Knights of the Old Republic
AMD Athlon 1 GHz
AMD Radeon HD 2900 XT
Oh Star Wars, where did it all go wrong? Why do you hate me so? All those years, those precious years of my childhood invested in your rich goodness. I wrote fan-fiction. My very first, full length, literary work was a Star Wars fan fiction. A story that was, originally, intended to be only a few pages, that grew into an, incomplete, six novel epic. And then George Luc-ass made those bloody prequel films and killed everything.
Ahem, but, enough about that. Before all that, sort of, we were graced with one of the greatest Star Wars, indeed, one of the greatest Role Playing games to ever dance before our unworthy eyes. Even now, KotOR still stands up as a paragon of its genre. Offering a level of complexity, despite being adapted from the DnD D20 roleplaying system, that was both deep enough for dedicated gamers, and simple enough for complete newcomers. With a story that, not only despite, but because of it’s openly contrived and, painfully, clichéd twists and turns, has a narrative flow that is well nigh perfection in storytelling.
Summon Thor to destroy your foes.
Add to that some, even now, still quite impressive visuals. The facial expressions coupled with the top-notch voice acting BioWare is now so well known for. The sound effects are visceral and incredibly satisfying, and the incidental music, in particular, is superb. Each area has it’s own theme and tone, both in appearance and sound. The entire game is a study in detail, or more accurately, attention to it. If I was to have one complaint, it would be the length. And even that comes in at a good twenty plus hours. All joking aside, KotOR is a shining example of the depth of the Western RPG model. It’s actually quite intriguing to look back and see how KotOR evolved into the Sith Lords, and from there to Mass Effect.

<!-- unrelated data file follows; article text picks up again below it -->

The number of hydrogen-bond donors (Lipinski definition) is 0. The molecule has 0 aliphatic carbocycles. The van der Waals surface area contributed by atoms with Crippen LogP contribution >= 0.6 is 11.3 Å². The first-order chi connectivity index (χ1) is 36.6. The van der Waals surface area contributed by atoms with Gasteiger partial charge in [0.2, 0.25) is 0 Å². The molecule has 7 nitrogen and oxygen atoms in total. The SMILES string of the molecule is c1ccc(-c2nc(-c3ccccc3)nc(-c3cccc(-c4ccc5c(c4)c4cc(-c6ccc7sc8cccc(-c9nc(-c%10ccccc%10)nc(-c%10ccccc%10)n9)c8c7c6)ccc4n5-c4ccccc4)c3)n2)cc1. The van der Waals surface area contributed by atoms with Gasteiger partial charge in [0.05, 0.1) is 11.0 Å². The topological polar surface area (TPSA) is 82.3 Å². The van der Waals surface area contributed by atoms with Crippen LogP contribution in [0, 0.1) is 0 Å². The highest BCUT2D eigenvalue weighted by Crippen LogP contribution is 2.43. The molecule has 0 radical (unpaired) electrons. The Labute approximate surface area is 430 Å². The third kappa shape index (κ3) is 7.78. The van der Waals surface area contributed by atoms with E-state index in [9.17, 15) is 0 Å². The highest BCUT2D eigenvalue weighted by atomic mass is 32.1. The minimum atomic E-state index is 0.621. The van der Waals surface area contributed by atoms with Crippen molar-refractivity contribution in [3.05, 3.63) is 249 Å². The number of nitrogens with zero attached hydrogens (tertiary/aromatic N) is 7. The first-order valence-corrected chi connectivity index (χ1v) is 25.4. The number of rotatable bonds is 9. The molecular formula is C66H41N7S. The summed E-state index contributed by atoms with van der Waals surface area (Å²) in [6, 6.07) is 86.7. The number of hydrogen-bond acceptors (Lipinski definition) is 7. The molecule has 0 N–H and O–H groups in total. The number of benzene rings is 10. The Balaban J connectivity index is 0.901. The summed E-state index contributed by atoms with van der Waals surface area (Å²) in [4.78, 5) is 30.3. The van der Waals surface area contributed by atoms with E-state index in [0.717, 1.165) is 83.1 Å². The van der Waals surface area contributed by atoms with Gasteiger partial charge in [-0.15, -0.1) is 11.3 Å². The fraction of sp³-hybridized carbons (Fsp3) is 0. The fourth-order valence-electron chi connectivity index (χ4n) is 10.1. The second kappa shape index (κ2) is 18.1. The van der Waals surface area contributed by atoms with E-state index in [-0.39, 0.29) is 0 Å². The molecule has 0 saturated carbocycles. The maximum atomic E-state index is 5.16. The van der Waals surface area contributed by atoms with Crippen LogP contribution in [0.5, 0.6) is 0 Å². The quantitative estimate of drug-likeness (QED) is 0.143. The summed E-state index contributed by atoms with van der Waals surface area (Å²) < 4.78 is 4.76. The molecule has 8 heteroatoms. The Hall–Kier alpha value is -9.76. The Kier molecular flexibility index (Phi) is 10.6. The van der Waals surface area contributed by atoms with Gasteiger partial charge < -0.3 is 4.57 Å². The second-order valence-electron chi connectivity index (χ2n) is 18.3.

It has everything. Oh, and boy, do I mean everything. Drama, conspiracy, romance, intrigue, Twi’lek jailbait (Mission is fourteen people, fourteen, keep your hands to yourself) and so very, very, very much more. Being an RPG, with powers and skills and all the usual shabang, the combat flows somewhat slower than, for example, The Force Unleashed. But what it lacks in speed, it more than makes up for in variety. The Force, here, really has been unleashed. Lightning, lightsabre throw, Force push, all the usual spam attacks, along with a whole slew of others. Force Heal, Force Speed, Force jump (this is awesome when leveled up, you actually teleport to your enemy D:) the list goes on.
Lightsaber Vs. Stick, I know which one my money is on.
Where do I even begin? Uhm...probably four paragraphs up, at the start of the review. But shush, I’m having a geekgasm. I could go into more detail, spoil you with all the digital goodness, but do I really need to? If you haven’t already played KotOR, you’re either a doofus...or a doofus. Just, go play it. Right now. Yes, now. Don’t finish reading this review, just play the game. Nothing else I say matters from this point on. Play the game. I could talk about the impending invasion of the fish-chicken consortium of Ecky Thump, which could save the world from a new dark age. But playing KotOR is more important.
Okay, but seriously. Even if you’re not a fan of the Star Wars setting, films, books, name, T-shirts, or anything. KotOR really is just that good. It’s a fantastic game, and has truly earned its place in the hall of fame. Ignoring some of their more recent gaffs (all since being absorbed by EA, just sayin’) there is a reason BioWare are so well respected. And KotOR is, pretty much, the entire cause of that. One game, that raised the bar so high, people still love them now. BioWare I mean. Not to be missed. I really don’t need to say any more.